Malawians still in the dark over benefits of debt relief, debt levels getting worse


Economics Association of Malawi (Ecama) says Malawians have not realised the maximum benefits of debt relief as the country is now worse off than it was before its earlier loans were written off by international lenders in 2006.

However, Minister of Finance Ken Lipenga believes the country has realised some ‘significant benefits’ from the initiative.

The World Bank and the International Monetary Fund in August 2006 cancelled Malawi’s US$3.1billion debt after the country completed some of the Heavily Indebted Poor Country Initiative (HIPC) agreements, saving the country US$70 million in would-be annual loan repayments.

As of last financial year, the Malawi government’s debt stood at K570 billion (US$2 billion) of which K255 billion (US$900 million) was external debt.

Ecama Executive Director Nelson Mkandawire said Malawians need to appreciate that debt cancellation was not a direct cash transfer to Malawi government but rather a waiver of repayments

“In such a way, the amount budgeted to service the loans is given back so that it can be used to invest in projects of choice,” said Mkandawire.

“Soon after the debt cancellation, Malawi saw some tremendous development especially on road infrastructure, some of which were fully funded by the government through its revenue,” said Mkandawire.

However, Mkandawire said the benefits were short-lived as the country started falling out of grace with donors due to poor macro-economic policies which saw the kwacha being over-valued for almost five years.

He said reckless public spending, poor governance and dwindling tobacco sales also worsened economic conditions in the country, taking away the gains from debt cancellation.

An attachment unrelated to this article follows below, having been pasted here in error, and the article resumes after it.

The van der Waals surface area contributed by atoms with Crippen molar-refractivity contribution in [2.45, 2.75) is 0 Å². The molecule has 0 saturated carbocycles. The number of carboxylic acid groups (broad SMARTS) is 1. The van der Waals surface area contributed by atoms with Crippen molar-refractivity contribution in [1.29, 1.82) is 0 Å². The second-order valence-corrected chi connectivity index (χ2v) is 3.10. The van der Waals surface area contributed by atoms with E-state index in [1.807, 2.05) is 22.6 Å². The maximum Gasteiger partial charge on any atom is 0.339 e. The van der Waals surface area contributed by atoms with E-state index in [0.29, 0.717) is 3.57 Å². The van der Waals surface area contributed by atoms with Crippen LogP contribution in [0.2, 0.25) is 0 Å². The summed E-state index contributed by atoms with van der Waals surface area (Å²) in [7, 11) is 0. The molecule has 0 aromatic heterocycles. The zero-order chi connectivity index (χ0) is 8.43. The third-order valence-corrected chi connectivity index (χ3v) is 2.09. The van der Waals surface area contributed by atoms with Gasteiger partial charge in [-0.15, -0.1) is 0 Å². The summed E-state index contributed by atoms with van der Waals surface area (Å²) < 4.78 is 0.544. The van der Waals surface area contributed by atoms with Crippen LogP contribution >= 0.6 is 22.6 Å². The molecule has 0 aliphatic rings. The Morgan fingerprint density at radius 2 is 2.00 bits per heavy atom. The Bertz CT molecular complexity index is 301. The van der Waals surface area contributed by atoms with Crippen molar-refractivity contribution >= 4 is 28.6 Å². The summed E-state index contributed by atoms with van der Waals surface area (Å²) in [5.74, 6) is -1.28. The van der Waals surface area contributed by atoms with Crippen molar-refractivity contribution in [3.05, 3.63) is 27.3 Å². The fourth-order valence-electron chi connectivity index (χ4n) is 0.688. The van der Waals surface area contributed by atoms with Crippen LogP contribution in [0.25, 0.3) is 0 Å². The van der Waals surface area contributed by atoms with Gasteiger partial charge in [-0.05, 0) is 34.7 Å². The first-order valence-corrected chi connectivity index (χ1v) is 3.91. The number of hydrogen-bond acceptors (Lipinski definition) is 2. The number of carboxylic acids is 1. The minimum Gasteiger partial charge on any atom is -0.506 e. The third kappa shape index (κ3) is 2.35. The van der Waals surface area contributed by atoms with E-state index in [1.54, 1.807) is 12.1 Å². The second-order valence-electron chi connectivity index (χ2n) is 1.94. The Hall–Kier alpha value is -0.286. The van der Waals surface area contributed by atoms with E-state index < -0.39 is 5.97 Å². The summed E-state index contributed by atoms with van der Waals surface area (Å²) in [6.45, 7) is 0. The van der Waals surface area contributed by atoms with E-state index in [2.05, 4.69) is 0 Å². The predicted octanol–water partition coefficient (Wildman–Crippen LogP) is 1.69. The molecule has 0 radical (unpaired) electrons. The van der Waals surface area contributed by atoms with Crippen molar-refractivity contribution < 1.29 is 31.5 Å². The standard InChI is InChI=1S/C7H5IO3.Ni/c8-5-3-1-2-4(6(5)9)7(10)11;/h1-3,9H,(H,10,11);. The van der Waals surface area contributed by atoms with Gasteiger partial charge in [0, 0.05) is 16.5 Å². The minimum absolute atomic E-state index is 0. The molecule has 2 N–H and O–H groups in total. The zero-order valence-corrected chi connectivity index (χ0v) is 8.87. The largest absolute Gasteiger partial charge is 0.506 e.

He said one would have expected that by today, medical supplies in hospitals should have improved, school infrastructure would have improved and that rural electrification, water harvesting projects like building of dams across the country should have accelerated to improve rural development in the country.

The Ecama boss said Malawians are yet to see how the current government proceeds with recovery strategies put in place since April 2012.

“There are a lot of things that Malawi may need to do in order to reverse the situation and it is good that other strides are already being made to that effect. It should be noted that when a country accumulates debts, its reserve base lessens, making it unable to finance recurrent and development needs,” said Mkandawire.

He suggests that government should reduce borrowing to avoid re-accumulation of unsustainable debts for the country.

He said borrowing decisions should be based on critical analysis of the projects for which funds are sought.

“Priority should be given to projects that are expected to improve the economy through job creation and forex generation,” said Mkandawire , adding :

“Government should pursue prudent fiscal policy measures in order to intensify revenue collection and also reduce spending.”

He said fiscal and monetary policy management should be left in the hands of the central bank without political influence.

He said prudent financial management is required in order to reduce borrowing and that bank lending rates need to be reduced in order to allow small scale farmers to invest more in agribusiness activities.

However, Lipenga said government is borrowing wisely and that it will cease all borrowing opportunities that avail themselves as the country’s debt level is still way below the recommended threshold.

He said although it might be difficult to quantify the benefits to the population at large, one can only point at the many roads, schools blocks, and teachers’ houses that have been constructed with government funds.

“In addition, one would also like to look at the large quantities of drugs, the note books, and the Farm Inputs subsidy Programme, which have been procured and implemented within the government budget which, for sure, would not have been possible if government was still continuing to have the burden of debt repayment,” said Lipenga.

He said Malawians need to understand that the debt relief that Malawi was granted did not mean the country receiving a huge sack of money but rather the breathing space in terms of debt repayment to spur the economy through the use of the resources that would have otherwise been used for debt repayment.

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